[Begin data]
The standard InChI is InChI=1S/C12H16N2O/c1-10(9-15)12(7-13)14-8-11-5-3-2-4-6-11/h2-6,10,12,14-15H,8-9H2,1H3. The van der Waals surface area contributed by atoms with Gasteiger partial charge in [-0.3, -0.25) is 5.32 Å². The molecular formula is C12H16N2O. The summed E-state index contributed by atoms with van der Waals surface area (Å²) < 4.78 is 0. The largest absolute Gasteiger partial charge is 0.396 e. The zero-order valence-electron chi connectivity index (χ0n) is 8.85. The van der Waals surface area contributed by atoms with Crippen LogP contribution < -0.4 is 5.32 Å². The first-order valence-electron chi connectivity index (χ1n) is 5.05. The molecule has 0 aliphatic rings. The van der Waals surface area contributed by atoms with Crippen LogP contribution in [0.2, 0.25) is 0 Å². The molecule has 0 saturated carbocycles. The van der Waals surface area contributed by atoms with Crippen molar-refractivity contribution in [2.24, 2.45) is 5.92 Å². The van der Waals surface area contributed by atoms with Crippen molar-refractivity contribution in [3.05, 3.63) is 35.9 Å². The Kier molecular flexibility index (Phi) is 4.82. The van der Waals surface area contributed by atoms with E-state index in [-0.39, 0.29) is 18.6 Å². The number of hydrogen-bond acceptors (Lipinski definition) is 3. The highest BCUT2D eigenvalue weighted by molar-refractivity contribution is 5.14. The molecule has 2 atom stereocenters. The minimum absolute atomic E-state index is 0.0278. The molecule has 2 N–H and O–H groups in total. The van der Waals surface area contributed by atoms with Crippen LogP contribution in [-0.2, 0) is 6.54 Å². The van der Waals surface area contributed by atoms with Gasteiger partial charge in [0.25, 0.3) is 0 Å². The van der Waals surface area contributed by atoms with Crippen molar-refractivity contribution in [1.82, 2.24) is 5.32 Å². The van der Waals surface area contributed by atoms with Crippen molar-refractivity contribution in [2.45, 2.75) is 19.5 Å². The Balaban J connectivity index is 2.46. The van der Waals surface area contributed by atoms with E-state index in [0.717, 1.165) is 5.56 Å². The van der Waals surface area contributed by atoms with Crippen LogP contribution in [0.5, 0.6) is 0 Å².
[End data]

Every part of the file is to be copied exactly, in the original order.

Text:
The standard InChI is InChI=1S/C12H16N2O/c1-10(9-15)12(7-13)14-8-11-5-3-2-4-6-11/h2-6,10,12,14-15H,8-9H2,1H3. The van der Waals surface area contributed by atoms with Gasteiger partial charge in [-0.3, -0.25) is 5.32 Å². The molecular formula is C12H16N2O. The summed E-state index contributed by atoms with van der Waals surface area (Å²) < 4.78 is 0. The largest absolute Gasteiger partial charge is 0.396 e. The zero-order valence-electron chi connectivity index (χ0n) is 8.85. The van der Waals surface area contributed by atoms with Crippen LogP contribution < -0.4 is 5.32 Å². The first-order valence-electron chi connectivity index (χ1n) is 5.05. The molecule has 0 aliphatic rings. The van der Waals surface area contributed by atoms with Crippen LogP contribution in [0.2, 0.25) is 0 Å². The molecule has 0 saturated carbocycles. The van der Waals surface area contributed by atoms with Crippen molar-refractivity contribution in [2.24, 2.45) is 5.92 Å². The van der Waals surface area contributed by atoms with Crippen molar-refractivity contribution in [3.05, 3.63) is 35.9 Å². The Kier molecular flexibility index (Phi) is 4.82. The van der Waals surface area contributed by atoms with E-state index in [-0.39, 0.29) is 18.6 Å². The number of hydrogen-bond acceptors (Lipinski definition) is 3. The highest BCUT2D eigenvalue weighted by molar-refractivity contribution is 5.14. The molecule has 2 atom stereocenters. The minimum absolute atomic E-state index is 0.0278. The molecule has 2 N–H and O–H groups in total. The van der Waals surface area contributed by atoms with Crippen LogP contribution in [-0.2, 0) is 6.54 Å². The van der Waals surface area contributed by atoms with Gasteiger partial charge in [0.25, 0.3) is 0 Å². The van der Waals surface area contributed by atoms with Crippen molar-refractivity contribution in [1.82, 2.24) is 5.32 Å². The van der Waals surface area contributed by atoms with Crippen molar-refractivity contribution in [2.45, 2.75) is 19.5 Å². The Balaban J connectivity index is 2.46. The van der Waals surface area contributed by atoms with E-state index in [0.717, 1.165) is 5.56 Å². The van der Waals surface area contributed by atoms with Crippen LogP contribution in [0.5, 0.6) is 0 Å².